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Pilot's Handbook of Aeronautical Knowledge
Aviation Weather Services

Aviation Forecasts

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Pilot's Handbook of Aeronautical Knowledge

Preface

Acknowledgements

Table of Contents

Chapter 1, Introduction To Flying
Chapter 2, Aircraft Structure
Chapter 3, Principles of Flight
Chapter 4, Aerodynamics of Flight
Chapter 5, Flight Controls
Chapter 6, Aircraft Systems
Chapter 7, Flight Instruments
Chapter 8, Flight Manuals and Other Documents
Chapter 9, Weight and Balance
Chapter 10, Aircraft Performance
Chapter 11, Weather Theory
Chapter 12, Aviation Weather Services
Chapter 13, Airport Operation
Chapter 14, Airspace
Chapter 15, Navigation
Chapter 16, Aeromedical Factors
Chapter 17, Aeronautical Decision Making

Appendix

Glossary

Index

A typical RAREP will include:
• Location identifier and time of radar observation
• Echo pattern
1. Line (LN)—a line of precipitation echoes at least
30 miles long, at least four times as long as it is
wide, and at least 25 percent coverage within the
line.
2. Area (AREA)—a group of echoes of similar type
and not classified as a line.
3. Single cell (CELL)—a single isolated convective
echo such as a rain shower.
• Area coverage in tenths
• Type and intensity of weather
• Azimuth, referenced to true north and range, in
nautical miles from the radar site of points defining
the echo pattern. For lines and areas, there will be two
azimuth and range sets that define the pattern. For
cells, there will be only one azimuth and range set.
• Dimension of echo pattern—given when the azimuth
and range define only the center line of the pattern.
• Cell movement—movement is coded only for cells;
it will not be coded for lines or areas.
• Maximum top of precipitation and location—
maximum tops may be coded with the symbols "MT"
or "MTS." If it is coded with "MTS," it means that
satellite data, as well as radar information was used
to measure the top of the precipitation.
• If the contraction "AUTO" appears in the report, it
means the report is automated from WSR-88D weather
radar data.
• The last section is primarily used to prepare radar
summary charts, but can be used during preflight
to determine the maximum precipitation intensity
within a specific grid box. The higher the number, the
greater the intensity. Two or more numbers appearing
after a grid box reference, such as PM34, indicates
precipitation in consecutive grid boxes.
Example:
TLX 1935 LN 8 TRW++ 86/40 199/115
20W C2425 MTS 570 AT 159/65 AUTO
^MO1 NO2 ON3 PM34 QM3 RL2=

Explanation:
The radar report gives the following information: The report
is automated from Oklahoma City and was made at 1935
UTC. The echo pattern for this radar report indicates a line of
echoes covering 810 of the area. Thunderstorms and very heavy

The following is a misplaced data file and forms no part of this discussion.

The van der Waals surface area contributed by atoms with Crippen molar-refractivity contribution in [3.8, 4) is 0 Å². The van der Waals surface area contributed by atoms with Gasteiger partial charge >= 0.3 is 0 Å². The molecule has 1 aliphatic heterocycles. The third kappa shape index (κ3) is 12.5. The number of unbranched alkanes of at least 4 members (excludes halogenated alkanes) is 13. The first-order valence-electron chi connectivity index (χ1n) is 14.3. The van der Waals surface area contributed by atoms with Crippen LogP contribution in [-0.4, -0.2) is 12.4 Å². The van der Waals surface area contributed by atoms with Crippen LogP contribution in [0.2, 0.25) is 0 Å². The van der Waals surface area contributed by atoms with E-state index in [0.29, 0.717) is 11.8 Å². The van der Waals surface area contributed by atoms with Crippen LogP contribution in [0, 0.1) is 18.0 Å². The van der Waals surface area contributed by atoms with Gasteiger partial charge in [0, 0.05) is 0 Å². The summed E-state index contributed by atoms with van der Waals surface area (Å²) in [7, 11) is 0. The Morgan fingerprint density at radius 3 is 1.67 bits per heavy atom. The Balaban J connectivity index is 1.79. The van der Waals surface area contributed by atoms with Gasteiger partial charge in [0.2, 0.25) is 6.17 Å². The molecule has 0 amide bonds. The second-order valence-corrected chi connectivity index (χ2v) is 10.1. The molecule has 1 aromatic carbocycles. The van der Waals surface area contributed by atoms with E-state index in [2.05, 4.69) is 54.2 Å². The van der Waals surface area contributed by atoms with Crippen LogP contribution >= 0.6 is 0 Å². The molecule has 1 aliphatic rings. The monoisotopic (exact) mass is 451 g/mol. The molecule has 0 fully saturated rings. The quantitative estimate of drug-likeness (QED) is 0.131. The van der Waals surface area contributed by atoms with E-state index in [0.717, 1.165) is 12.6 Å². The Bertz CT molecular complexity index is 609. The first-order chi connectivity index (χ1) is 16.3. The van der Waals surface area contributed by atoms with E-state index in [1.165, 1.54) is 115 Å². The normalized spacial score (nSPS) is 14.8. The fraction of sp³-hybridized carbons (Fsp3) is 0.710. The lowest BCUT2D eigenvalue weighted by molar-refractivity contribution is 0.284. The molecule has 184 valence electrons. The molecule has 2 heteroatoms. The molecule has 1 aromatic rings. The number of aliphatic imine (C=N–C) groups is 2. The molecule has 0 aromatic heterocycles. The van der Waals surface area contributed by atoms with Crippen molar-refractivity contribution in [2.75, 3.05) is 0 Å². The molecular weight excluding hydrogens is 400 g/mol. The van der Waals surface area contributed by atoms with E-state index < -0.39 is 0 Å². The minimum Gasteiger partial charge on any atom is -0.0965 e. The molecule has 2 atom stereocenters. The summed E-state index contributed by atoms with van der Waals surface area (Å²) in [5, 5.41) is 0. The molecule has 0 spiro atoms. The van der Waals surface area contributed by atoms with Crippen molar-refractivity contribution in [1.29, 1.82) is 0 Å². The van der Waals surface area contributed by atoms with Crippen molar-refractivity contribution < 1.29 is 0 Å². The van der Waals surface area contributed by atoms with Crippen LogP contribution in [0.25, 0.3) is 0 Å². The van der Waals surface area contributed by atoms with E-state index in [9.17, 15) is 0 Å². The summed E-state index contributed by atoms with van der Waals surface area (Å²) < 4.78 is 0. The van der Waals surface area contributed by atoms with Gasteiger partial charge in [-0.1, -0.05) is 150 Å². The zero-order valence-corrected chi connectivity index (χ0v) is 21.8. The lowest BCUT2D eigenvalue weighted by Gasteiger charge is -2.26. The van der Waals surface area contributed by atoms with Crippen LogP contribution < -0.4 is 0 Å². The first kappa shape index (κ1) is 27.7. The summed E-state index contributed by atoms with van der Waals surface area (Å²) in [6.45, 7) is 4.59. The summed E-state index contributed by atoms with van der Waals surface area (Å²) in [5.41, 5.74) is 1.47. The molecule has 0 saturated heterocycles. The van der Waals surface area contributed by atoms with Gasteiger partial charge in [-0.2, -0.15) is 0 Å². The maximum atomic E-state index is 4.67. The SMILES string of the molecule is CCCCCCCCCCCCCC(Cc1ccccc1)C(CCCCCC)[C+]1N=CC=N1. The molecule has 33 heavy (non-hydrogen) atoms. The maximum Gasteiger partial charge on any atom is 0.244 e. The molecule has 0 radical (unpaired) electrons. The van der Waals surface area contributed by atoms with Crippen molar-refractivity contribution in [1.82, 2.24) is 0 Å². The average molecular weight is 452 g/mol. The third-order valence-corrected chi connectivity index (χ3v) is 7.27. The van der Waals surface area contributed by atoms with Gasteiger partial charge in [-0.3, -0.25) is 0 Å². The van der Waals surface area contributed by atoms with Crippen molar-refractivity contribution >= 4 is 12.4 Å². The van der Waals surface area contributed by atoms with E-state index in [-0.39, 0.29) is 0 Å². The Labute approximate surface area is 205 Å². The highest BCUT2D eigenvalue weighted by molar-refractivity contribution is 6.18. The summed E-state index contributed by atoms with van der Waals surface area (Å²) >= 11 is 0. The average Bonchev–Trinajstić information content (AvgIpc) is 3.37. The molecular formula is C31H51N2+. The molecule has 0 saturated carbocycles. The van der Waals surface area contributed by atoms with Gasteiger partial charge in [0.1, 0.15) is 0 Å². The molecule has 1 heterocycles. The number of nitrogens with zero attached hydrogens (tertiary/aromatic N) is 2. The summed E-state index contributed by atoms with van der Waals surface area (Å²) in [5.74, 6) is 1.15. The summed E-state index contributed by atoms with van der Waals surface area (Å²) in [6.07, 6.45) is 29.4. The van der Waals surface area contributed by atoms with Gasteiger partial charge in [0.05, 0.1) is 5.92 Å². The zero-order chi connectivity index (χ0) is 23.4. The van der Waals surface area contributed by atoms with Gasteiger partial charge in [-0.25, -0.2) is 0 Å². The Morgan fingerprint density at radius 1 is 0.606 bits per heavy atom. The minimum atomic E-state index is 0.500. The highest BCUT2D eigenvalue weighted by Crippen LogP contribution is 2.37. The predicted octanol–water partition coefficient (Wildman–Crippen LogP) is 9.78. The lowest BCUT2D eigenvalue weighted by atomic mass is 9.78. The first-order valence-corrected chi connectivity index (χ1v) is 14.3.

rain showers are indicated. The next set of numbers indicates
the azimuth that defines the echo (86° at 40 NM and 199° at
115 NM). The dimension of this echo is given as 20 NM wide
(10 NM on either side of the line defined by the azimuth and
range). The cells within the line are moving from 240° at 25
knots. The maximum top of the precipitation, as determined
by radar and satellite, is 57,000 feet and it is located on the
159° radial, 65 NM out. The last line indicates the intensity
of the precipitation, for example in grid QM the intensity is
3, or heavy precipitation. (1 is light and 6 is extreme.)

Aviation Forecasts

Observed weather condition reports are often used in the
creation of forecasts for the same area. A variety of different
forecast products are produced and designed to be used in
the preflight planning stage. The printed forecasts that pilots
need to be familiar with are the terminal aerodrome forecast
(TAF), aviation area forecast (FA), inflight weather advisories
(SIGMET, AIRMET), and the winds and temperatures aloft
forecast (FD).

Terminal Aerodrome Forecasts (TAF)
A TAF is a report established for the five statute mile radius
around an airport. TAF reports are usually given for larger
airports. Each TAF is valid for a 30-hour time period, and is
updated four times a day at 0000Z, 0600Z, 1200Z, and 1800Z.
The TAF utilizes the same descriptors and abbreviations as
used in the METAR report. The TAF includes the following
information in sequential order:
1. Type of report—a TAF can be either a routine forecast
(TAF) or an amended forecast (TAF AMD).
2. ICAO station identifier—the station identifier is the
same as that used in a METAR.
3. Date and time of origin—time and date of TAF
origination is given in the six-number code with the
first two being the date, the last four being the time.
Time is always given in UTC as denoted by the Z
following the number group.
4. "Valid period dates and times, either 24 hours or 30 hours.
The first two digits of EACH four digit number indicate the date
of the valid period; the final two digits indicate the time.